First Aid for Your First Line of Defense
The skin is the largest organ in your body. Read below for tips to help heal this organ after injury.
Warm weather allows us to send the kids outside to play. Hiking, biking, swimming, playgrounds, sports games, and gardening offer fresh air and exercise. However, because warmer weather means shorts and tank tops our skin is exposed to thousands of insults a day. While watching the intense Lacrosse playoff game last night, I couldn't help but wince watching the girls skid, roll and trip, knowing their skin would be covered in turf burns, cuts and bruises.
The skin is the largest organ in the body. This silent, soft organ packages all our vessels, muscles, ligaments and bones quite beautifully, working hard as a first line of defense against bacteria and viruses. It helps us regulate body temperature and protects us against excessive water loss. It encapsulates our nerves, which direct sensation and it is the only organ to manufacture vitamin D.
All this said, we test the strength of this organ daily with falls, scrapes, sharp objects and blunt force. Once your first line of defense is broken down it is important to prevent infection. It takes the skin 7-10 days to heal. Following these instructions may prevent a visit to the Emergency Room.
1. Hold pressure to a wound for a minimum of 15 minutes. Do not keep checking to see if it is bleeding. This decreases the ability to clot and exposes the wound to infection.
2. Gently wash all broken skin with soap and warm water. It is not necessary to use antibacterial soap. Using a facecloth or gauze will help remove dirt because of the texture.
3. Remove any splinters, dirt and tiny rocks with tweezers cleaned in alcohol.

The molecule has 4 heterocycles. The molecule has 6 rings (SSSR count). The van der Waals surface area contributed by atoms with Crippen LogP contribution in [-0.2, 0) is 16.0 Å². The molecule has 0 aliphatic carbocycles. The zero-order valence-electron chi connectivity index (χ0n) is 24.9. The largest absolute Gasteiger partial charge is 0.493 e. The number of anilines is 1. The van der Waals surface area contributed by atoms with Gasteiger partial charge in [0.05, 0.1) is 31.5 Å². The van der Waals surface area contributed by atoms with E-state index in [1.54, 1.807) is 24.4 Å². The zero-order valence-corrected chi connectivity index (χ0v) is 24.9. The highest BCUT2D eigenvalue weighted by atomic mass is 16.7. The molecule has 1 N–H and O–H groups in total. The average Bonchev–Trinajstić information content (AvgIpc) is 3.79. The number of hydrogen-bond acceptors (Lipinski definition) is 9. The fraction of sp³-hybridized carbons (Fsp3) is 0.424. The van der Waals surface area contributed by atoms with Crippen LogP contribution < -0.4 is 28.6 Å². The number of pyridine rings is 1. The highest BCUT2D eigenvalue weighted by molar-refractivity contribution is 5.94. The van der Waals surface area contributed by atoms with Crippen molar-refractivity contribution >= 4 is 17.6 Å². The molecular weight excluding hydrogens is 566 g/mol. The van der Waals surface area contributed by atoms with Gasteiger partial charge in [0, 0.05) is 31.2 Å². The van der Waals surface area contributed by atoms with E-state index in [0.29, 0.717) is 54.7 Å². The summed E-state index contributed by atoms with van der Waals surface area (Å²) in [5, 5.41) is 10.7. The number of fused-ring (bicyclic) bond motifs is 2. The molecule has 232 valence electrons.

4. Soak abrasions and cuts using sea salt and warm water (or jump in the ocean!) for 10 minutes, twice a day. Salt draws out microscopic dirt and pollutants as it stimulates skin cells to regenerate. Hydrogen peroxide would work as well.
5. Apply an antibacterial solution. Garlic, coconut oil and tea tree oil are cheap and effective natural remedies. A triple antibiotic ointment is more effective than Neosporin. Keep a lotion in the cabinet with vitamin K to encourage bleeding in the skin from abrasions and bruising to be reabsorbed.
6. Keep wounds and abrasions covered. There used to be a theory to "let the air get at it," but this philosophy has been proven to cause larger scars and puts the skin at a higher risk of infection.
7. Change dressings morning and night (after the soaks) and monitor for signs of skin infection. Any redness outside of the trauma should be monitored closely. Use a nontoxic pen or marker to mark the area of concern and if the redness moves beyond the marked area or streaking from the trauma occurs; seek medical attention.
Keep a first aid kit in your home and car with the following items:
1. Bottle of water with salt added for immediate washing and disinfecting (This is great if someone gets something in their eye too)
2. Large soft gauze for pressure and drying
4. Antiseptic oil or ointment
5. Nonstick bandaids of many sizes
6. Gauze of different sizes and medical tape
7. Scissors to cut clothing, gauze, and tape
8. Instant ice packs
If a wound is deep, keep in mind that there is a six to eight hour window before the wound is too contaminated to suture, therefore an ER visit may be helpful. Some wounds may put you at risk of Tetanus, so please make sure your vaccines are less than 10 years old.